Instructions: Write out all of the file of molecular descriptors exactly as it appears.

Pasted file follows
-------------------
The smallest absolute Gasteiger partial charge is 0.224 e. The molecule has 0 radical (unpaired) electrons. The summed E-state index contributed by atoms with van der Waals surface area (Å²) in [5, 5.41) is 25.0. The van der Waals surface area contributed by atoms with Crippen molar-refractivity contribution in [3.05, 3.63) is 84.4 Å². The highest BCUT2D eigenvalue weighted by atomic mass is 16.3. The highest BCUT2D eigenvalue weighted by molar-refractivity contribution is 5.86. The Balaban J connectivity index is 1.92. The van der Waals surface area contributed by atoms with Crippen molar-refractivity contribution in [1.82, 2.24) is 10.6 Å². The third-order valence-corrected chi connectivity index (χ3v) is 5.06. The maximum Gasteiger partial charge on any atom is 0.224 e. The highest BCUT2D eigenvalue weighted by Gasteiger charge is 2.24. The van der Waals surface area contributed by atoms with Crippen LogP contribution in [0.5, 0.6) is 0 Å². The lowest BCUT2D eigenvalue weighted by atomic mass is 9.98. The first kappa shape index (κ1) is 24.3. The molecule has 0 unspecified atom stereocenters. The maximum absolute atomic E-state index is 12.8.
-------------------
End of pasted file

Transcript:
The smallest absolute Gasteiger partial charge is 0.224 e. The molecule has 0 radical (unpaired) electrons. The summed E-state index contributed by atoms with van der Waals surface area (Å²) in [5, 5.41) is 25.0. The van der Waals surface area contributed by atoms with Crippen molar-refractivity contribution in [3.05, 3.63) is 84.4 Å². The highest BCUT2D eigenvalue weighted by atomic mass is 16.3. The highest BCUT2D eigenvalue weighted by molar-refractivity contribution is 5.86. The Balaban J connectivity index is 1.92. The van der Waals surface area contributed by atoms with Crippen molar-refractivity contribution in [1.82, 2.24) is 10.6 Å². The third-order valence-corrected chi connectivity index (χ3v) is 5.06. The maximum Gasteiger partial charge on any atom is 0.224 e. The highest BCUT2D eigenvalue weighted by Gasteiger charge is 2.24. The van der Waals surface area contributed by atoms with Crippen LogP contribution in [0.5, 0.6) is 0 Å². The lowest BCUT2D eigenvalue weighted by atomic mass is 9.98. The first kappa shape index (κ1) is 24.3. The molecule has 0 unspecified atom stereocenters. The maximum absolute atomic E-state index is 12.8.